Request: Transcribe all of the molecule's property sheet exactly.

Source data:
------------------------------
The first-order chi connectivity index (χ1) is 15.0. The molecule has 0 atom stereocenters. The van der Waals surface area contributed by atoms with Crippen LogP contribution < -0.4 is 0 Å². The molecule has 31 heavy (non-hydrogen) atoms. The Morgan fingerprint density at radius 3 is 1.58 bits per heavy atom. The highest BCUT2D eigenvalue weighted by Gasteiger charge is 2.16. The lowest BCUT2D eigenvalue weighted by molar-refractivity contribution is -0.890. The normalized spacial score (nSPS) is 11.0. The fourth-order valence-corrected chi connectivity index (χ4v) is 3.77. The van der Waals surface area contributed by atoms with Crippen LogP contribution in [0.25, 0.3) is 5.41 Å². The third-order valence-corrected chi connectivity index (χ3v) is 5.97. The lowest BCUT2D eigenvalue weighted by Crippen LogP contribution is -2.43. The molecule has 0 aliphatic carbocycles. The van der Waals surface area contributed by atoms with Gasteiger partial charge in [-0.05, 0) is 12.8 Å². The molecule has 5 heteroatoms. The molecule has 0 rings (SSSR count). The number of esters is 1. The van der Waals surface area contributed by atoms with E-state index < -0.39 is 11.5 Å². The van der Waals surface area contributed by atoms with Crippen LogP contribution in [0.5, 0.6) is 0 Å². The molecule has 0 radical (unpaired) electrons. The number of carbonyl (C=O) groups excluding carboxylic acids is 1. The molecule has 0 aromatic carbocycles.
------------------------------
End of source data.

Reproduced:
The first-order chi connectivity index (χ1) is 15.0. The molecule has 0 atom stereocenters. The van der Waals surface area contributed by atoms with Crippen LogP contribution < -0.4 is 0 Å². The molecule has 31 heavy (non-hydrogen) atoms. The Morgan fingerprint density at radius 3 is 1.58 bits per heavy atom. The highest BCUT2D eigenvalue weighted by Gasteiger charge is 2.16. The lowest BCUT2D eigenvalue weighted by molar-refractivity contribution is -0.890. The normalized spacial score (nSPS) is 11.0. The fourth-order valence-corrected chi connectivity index (χ4v) is 3.77. The van der Waals surface area contributed by atoms with Crippen LogP contribution in [0.25, 0.3) is 5.41 Å². The third-order valence-corrected chi connectivity index (χ3v) is 5.97. The lowest BCUT2D eigenvalue weighted by Crippen LogP contribution is -2.43. The molecule has 0 aliphatic carbocycles. The van der Waals surface area contributed by atoms with Gasteiger partial charge in [-0.05, 0) is 12.8 Å². The molecule has 5 heteroatoms. The molecule has 0 rings (SSSR count). The number of esters is 1. The van der Waals surface area contributed by atoms with E-state index < -0.39 is 11.5 Å². The van der Waals surface area contributed by atoms with Crippen LogP contribution in [0.5, 0.6) is 0 Å². The molecule has 0 radical (unpaired) electrons. The number of carbonyl (C=O) groups excluding carboxylic acids is 1. The molecule has 0 aromatic carbocycles.